9/11 Museum to Present Story of Hunt for Bin Laden, as Never Before Told

In the White House Situation Room, President Obama and his national security team watch a live feed during the raid on Osama bin Laden's compound. Official White House photo by Pete Souza

Oct. 25, 2019

“Thank you so much!” a tearful Maureen Santora said, embracing the ex-CIA operative who had helped avenge the murder of her son and nearly 3,000 other victims of Osama bin Laden.

Santora, the mother of Firefighter Timothy Santora, killed on 9/11 at age 23, was thanking Mark Kelton, the Pakistan station chief whose intelligence work helped enable the U.S. Navy SEALs raid on bin Ladens Abbottabad, Pakistan, compound in 2011, and the death of the terror mastermind. 

“The last thing bin Laden saw was an American soldier,” Santora recalled with comforting satisfaction.

“That’s right. It’s the last thing he saw,” Kelton repeated.

“Thank God for that,” she said.

The emotional encounter followed a press briefing at the National September 11 Memorial & Museum for “Revealed: The Hunt for Bin Laden,” an exhibition opening on Nov. 15 that traces the 10-year quest by intelligence agents, law enforcement and the military to find the elusive al-Qaeda leader and bring him to justice.

“It wasn’t like finding a needle in a haystack, said Mary Galligan, a former FBI Special Agent who played a leading role in the agency’s terror investigations. “It was looking for a needle in a haystack-size of needles.” The story is told, in many cases for the first time, through the eyes of the principals involved in the hunt and the raid, and through newly declassified documents and artifacts.

Kelton and Galligan appeared at the press conference to offer first-hand knowledge about what the museum calls “the greatest manhunt in American history.”

Kelton choked up as he recounted his feelings after the SEALs team completed its mission.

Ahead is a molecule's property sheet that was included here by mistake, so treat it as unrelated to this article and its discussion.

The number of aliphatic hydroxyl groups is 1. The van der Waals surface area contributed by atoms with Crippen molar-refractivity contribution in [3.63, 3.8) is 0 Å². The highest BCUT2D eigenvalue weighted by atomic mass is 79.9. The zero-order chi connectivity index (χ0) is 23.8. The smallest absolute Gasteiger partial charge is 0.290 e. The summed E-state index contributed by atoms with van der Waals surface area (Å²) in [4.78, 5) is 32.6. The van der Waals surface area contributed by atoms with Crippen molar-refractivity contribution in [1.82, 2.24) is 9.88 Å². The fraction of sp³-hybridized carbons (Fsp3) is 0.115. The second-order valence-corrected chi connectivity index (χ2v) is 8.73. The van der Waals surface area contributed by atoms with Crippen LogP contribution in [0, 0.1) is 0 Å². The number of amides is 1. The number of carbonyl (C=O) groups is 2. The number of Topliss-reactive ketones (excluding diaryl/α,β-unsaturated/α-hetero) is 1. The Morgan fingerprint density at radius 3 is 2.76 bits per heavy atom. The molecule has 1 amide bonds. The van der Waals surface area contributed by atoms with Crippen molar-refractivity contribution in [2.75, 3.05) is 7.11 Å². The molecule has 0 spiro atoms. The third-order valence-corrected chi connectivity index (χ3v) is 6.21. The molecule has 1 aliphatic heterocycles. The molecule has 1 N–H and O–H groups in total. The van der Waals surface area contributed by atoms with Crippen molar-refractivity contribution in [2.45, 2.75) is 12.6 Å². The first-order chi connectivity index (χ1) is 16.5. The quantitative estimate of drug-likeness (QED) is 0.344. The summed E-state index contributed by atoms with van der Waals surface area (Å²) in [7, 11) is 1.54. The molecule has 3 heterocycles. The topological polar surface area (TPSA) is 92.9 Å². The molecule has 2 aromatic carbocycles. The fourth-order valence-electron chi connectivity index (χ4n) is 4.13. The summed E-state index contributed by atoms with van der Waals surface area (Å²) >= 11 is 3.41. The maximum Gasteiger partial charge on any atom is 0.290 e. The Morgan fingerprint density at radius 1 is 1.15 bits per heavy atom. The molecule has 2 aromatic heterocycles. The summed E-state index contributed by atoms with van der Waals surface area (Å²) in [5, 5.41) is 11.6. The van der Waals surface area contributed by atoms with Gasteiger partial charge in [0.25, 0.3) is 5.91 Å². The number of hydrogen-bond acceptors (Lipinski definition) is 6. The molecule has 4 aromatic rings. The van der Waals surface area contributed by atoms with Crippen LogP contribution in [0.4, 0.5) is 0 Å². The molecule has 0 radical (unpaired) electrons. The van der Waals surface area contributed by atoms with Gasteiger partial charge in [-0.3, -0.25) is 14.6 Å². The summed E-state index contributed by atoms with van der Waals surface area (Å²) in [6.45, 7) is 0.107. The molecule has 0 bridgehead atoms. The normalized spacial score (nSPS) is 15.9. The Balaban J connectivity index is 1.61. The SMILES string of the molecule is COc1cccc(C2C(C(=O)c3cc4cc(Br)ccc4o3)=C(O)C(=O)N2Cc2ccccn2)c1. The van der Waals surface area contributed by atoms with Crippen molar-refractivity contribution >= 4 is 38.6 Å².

“I had the opportunity and the honor to tell people who were working in a very difficult environment that we had delivered justice to a murderer, and it was a very proud moment,” said Kelton, who had watched the assault and brought the news to his co-workers, many of whom were given no prior knowledge of the raid. “And it still brings emotion.”

In 2010, Kelton had been assigned by then CIA Director Leon Panetta to uncover who was in the Abbottabad compound. There were no electronic signals to monitor, even the trash was burned behind the 12- to 18-foot-high walls, he said. “Over time we developed a way to get close to the compound and obtained information that gave us tremendous confidence, at least to me, that the people inside fit the profile of the bin Laden family and the couriers’ families.”

He continued: “After a while when you’re in operations you get a feeling and that had the feeling. When they asked me, I said, ‘Yeah, I’m over 90 percent certain. And what do we do? We have to go after him. You can’t leave Hitler in his bunker.” 

The exhibition, three years in the making, covers both the pursuit of bin Laden and the parallel efforts of the al-Qaeda network to hide him. The show’s message, said its curator, Clifford Chanin, is “first and foremost the extraordinary commitment of the people who were on this 10-year hunt after 9/11,” a commitment, he added, made by “thousands and thousands of people.”

Mountains of material had been gathered during the bin Laden search, potential documents and artifacts that would help tell the story. But obtaining the once sensitive material from government agencies was slow going, Chanin said.

“We never quite knew what we would be able to get. Who we would have access to. What materials would be made available to us because most of this stuff had been classified or hadn’t been cleared for public release and couldn’t even be described to us as we went to the various agencies and said, ‘Well, we’re looking for the kind of thing that would make this point.’” 

“So from our side,” he added, “it was one step, one step, one step at a time.”

Intelligence materials, objects taken during raids or used by the SEALs, a binder with bomb-making instructions, a passport used by al-Qaeda members. These are a few of the more than 60 artifacts in the show, many never before displayed publicly. Its centerpiece is a model of the compound used to brief President Obama and plan the SEALs mission. On video, visitors will hear the story told by those who conducted the hunt, and top level officials—including Obama—who oversaw it.

“My son would be very proud that they have continued the tale,” Maureen Santora said. And speaking for many victims’ family members, she added, “This is the completion. The head of the snake is dead.

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